Disclaimer: This is a long one, but with lots of pretty pictures (click on them for larger versions) for those of us with short attention spans…oooh, look at the kitty…what was I saying??…
Addiction… Webster’s defines it as:
1 : the quality or state of being addicted <addiction to reading>
2 : compulsive need for and use of a habit-forming substance (as heroin, nicotine, or alcohol) characterized by tolerance and by well-defined physiological symptoms upon withdrawal; broadly : persistent compulsive use of a substance known by the user to be harmful
Addiction can come in many forms – sex, gambling, drugs, alcohol, money, people, etc. And while I am sure many of us have been addicted to one or all of the above, my current addiction stems around Taipei…and the FOOD!
As the title says, Taipei – and Taiwan in general is not a place to visit if you do not like food. Eating is not just for sustenance here – it is the national pastime. The food here is some of the most amazing I have ever had. Every meal I eat seems to build on the other, yet I can never seem to get enough, and you never seem to get full until you have eaten the equivalent of two lunches or dinners at one sitting. And cheap? You can survive here and eat really well on less than $10-$15 per day – no joke.
So how to describe Taiwanese food? Most people here cannot describe it – but it basically boils down to somewhat of a Chinese regional cuisine. Culturally, Taiwan has influences from all over – Chinese with some Japanese (actually, a lot of Japanese influence), European, USA (lots of things are in English here) and some Malay peppered in. They have their dishes they are famous for such as stinky tofu, beef noodle soup, pork sung (think dried, shredded pork), oyster vermicelli soup, and many offally-inspired side dishes – but you can see the influence of the world in the food around the city. But like many Asian countries, it’s the condiments that get you – the fresh ginger, the red chilies, and the variety of sauces…oh, but the chilies, they are feeding my addiction.
To get an understanding of the food here, you first need to think of the demographics…Taipei has about 3 Million people in the “city proper” – but probably more like 6 million people if you count the “near surrounding areas” of the city. Taipei has interesting contrasts (more on this later) and great diversity – both at the high-end (Michelin Star restaurants & nice places to go where foreigners frequent) but, for me and many others, Taipei is all about the street food and the night markets (Note: The Night Markets are so incredible, I think they will need their own post).
An a-ha moment is when you see that most people eat every – and I mean every – meal out of the home. But the difference between here and say, NYC, is that you can eat every meal out and still save money (an average dish here costs about $2-$3 US) – whereas New Yorkers spend all their money on rent & eating out (this is one of the dichotomies of life I never understood – logic would dictate that if you spend a lot on housing, you would eat in to save – but New Yorkers DO NOT COOK ).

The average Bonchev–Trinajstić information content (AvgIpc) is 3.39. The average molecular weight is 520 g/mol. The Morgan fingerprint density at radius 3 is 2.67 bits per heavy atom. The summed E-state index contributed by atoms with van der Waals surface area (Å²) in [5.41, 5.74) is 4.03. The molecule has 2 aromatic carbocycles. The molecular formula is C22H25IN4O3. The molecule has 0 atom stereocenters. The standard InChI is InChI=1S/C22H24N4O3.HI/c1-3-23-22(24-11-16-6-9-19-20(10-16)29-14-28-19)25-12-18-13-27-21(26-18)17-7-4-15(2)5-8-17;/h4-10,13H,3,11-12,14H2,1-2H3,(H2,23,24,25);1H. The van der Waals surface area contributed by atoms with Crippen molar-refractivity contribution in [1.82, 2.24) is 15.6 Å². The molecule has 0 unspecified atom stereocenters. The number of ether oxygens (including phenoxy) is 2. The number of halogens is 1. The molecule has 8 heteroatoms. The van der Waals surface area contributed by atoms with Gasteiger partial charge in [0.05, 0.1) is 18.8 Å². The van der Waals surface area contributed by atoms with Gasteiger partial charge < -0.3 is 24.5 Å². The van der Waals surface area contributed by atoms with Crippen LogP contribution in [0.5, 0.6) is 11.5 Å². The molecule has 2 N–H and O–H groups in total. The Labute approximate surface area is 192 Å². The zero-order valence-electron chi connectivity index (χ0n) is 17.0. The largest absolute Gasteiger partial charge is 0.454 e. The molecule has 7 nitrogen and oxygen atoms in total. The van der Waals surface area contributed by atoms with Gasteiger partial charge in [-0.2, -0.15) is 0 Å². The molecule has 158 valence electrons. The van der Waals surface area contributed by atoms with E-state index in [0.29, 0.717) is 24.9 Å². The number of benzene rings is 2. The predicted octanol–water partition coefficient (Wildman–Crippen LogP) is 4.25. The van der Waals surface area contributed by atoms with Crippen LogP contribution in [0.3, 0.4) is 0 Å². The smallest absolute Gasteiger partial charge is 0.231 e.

Sorry, my lack of attention span gets the best of me again…as I was saying, street food is the way to go here. It’s fast, cheap, and made with only the best ingredients. It’s depressing to think how crappy our fast food is back in the USA and see how fresh and (mostly) un-processed the food here is.
I had a fantastic dinner at a “higher end” place here, but I have basically resolved to only dine at places that would not exist in the USA because of “health department” reasons. That is one of the misperceptions of the street stands/holes in the wall. Trust me, if they served bad or spoiled food or someone got sick, word would spread faster than Chlamydia at Tiger Woods house through the neighborhood and those people would go out of business.
The most interesting thing for me is that many of the street stands, or even the small neighborhood places you can go in and sit down, do not sell beverages AT ALL (obviously, many places do sell drinks too, but…). So, most places are a literal BYOB! So, the drill is usually to place an order somewhere for food, then run to the corner to get a beer and bring it back to your seat!(usually at one of the 4,000+ 7-11’s here – more on that later, and that number is not a joke). By the time you return, the food is there. High quality and high care. People do strange caring things here – they wipe bowls, they make sure you are comfortable. I had coffee beans ground from a bag – they re-sealed the bag and wiped off the outside of the bag – people REALLY care here…
Ok, this is not the Starbucks breakfast with the zero-trans fat butter less (DO NOT GET ME STARTED) commissary gummy croissant (although Starbucks is here in Taipei – and always crowded). No, breakfast here can be anything – pastry, pork sung rice ball, soup – anything. There are no set rules here – any food can be had at any time of the day, and no one will look strangely upon you. But, some typical shots are below.
Have I mentioned they like to eat in Taiwan? At all times of day, hunger will strike you. I will post the night market one on its own, but that is why the night markets are so popular – people are ALWAYS HUNGRY. Anyway, here are some random food shots – ENJOY!
So…if you are not hungry – STAY HOME!!!!